"I thought we were going to the real mall. The one with the good stores."

I sighed. I bought milk and cat litter in KMart (which is one of the reasons I like stores like that) Philip slumped in the car, hidden from possible surveillance and resigned to waiting for the weekend.

The last time I shopped with his brother, at a good store, Christopher looked through racks of pants while he kept standing further and further distances from me. He explained, in a kindly tone, that I was wearing "Mom Jeans" - the kind that give you a butt in the back -- and in the front, the kind they sell at KMart. (I bought them in Penneys btw) A lot of teens were in the store so I took the hint and asked him to text me when he had made his selections. He came out almost immediately after.

"What's wrong? You're so pale."

"Let's just go."

I looked back before leaving and I saw the problem: about six or seven little people had entered the store. (I'm pretty sure that's the correct term now)

Now my boys were raised in a diverse environment, but there is something about little people that completely freaks them out. Completely. So a few weeks back, I asked them to watch one of those BBC documentaries on people with challenged lives, and it included little people, people missing limbs, and twins attached at the head.
I thought it would help make them more compassionate.

Philip watched, put a pillow over his face at times, and shouted things like, "Oh my God, why are we watching this? What's wrong with you, Mom? Normal families don't do this!!!"

Christopher, more mature, looked at me at the end.

"See," I said as I stood there sagely in my Mom jeans, "you guys have nothing to complain about. Not a thing. These people have real problems. Don't you think?"

Philip shot from the room. Christopher looked at me and said, "We saw this film in science about this like 150 pound toddler. He lived outside of London."

"Imagine how difficult his life is. You think you learn things from watching about other people's lives who are challenged?"

Christopher nodded. "Yeah. I'm never going to Britain. That's where they all live."

Friday, March 20, 2009

Fifteenth Birthday: March 19, 2009

Happy Fifteenth Birthday to Philip:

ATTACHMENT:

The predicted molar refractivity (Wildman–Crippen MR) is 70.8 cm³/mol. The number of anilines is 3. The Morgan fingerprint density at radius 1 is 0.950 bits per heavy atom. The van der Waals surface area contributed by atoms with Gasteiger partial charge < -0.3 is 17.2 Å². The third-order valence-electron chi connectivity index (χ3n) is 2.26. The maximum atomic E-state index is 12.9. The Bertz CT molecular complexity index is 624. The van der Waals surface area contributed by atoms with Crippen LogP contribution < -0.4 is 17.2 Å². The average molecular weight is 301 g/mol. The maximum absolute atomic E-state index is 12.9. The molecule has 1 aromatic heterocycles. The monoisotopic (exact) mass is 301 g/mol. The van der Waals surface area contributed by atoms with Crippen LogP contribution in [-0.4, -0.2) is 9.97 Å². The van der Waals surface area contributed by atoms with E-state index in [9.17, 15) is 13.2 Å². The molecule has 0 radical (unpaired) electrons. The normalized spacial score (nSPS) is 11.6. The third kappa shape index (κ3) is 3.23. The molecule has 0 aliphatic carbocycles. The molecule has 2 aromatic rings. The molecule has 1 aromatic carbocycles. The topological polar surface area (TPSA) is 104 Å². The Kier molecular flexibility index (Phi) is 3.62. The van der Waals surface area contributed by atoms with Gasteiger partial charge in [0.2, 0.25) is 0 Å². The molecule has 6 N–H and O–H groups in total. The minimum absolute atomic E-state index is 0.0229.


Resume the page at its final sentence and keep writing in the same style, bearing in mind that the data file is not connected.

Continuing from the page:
So happy to have his picture taken. It gets difficult to come up with ways to celebrate birthdays when the birthday guest is of a certain reluctant age and way too cool for party hats or games.

But we tried. The current color that is cool in Philip's circle is purple, a hot, neon kind of purple that reminds me of the sixties, and not the good part of the sixties. His little sister and I tried to dye the cupcake icing that color:

Philip's guests pronounced them "Goth Vomit Lilac" but still managed to put them away pretty quickly along with a couple of half gallons of ice cream. Here's Philip's response:

The presents he wanted? A large bucket of fried chicken, a Japanese fighting fish, a new set of drumsticks, band posters, clothes and money. He thinks this is a great age: we think he's right. He took this last picture -

Sunday, March 15, 2009

Where You Write From

I am giving some serious thought to the amount of time I get for writing (very, very little) and the place where I write (very, very crowded). It's not like I don't have the same amount of time as everyone else; I just have two part time teaching jobs that require a lot of prep, and my kids were raised NOT to watch tv, so they call me every two minutes to talk to me or show me what weird thing the cats are doing. I probably can't quit one of my jobs unless I get a super juicy contract, but I need to stop writing in a corner of my bedroom where there is no view and where the cats bite the papers that come out of the printer. I also need to stop writing run on sentences. Soon.

My favorite authors have always been the Brontes, and the picture above is of their house. Now, I mean really, talk about atmosphere. That's an amazing place.

And look at how you approach Wordsworth's place:

And the spare beauty of Emily Dickinson's writing room:

I realize, all too well, that I am not exactly in the same league as these folks, but I really need to find a better spot to work in.

Maybe it doesn't matter; but I'm starting to think it does. Where do you guys write? Do you have any rules in your house about the phone or the doorbell or questions? (Like this one I just got while typing this, "MOOOOMMMMM!!! I found a place where they pierce septums. Can we just go look at it? Later? MOOOOOOOOMMMMMMM!!!!!! Why aren't you answering me?") And does your space matter to how well you write? Can you write anywhere? Or do you need to compose in that one spot? And how do you get sustained silence?

Monday, March 9, 2009

Why I Love Talking to Teens

One of my pet peeves about a lot of YA is that the authors don't get the voice right. And time and time again, when I ask teens why they stop reading a particular book, they say: "It doesn't sound like anyone I know. I don't know where these kids are from." The teens assume the kids live somewhere else and since teens are natural narcissists, they really want to see reflections of themselves. They don't think the author got anything wrong, just wrote about kids who live where they don't.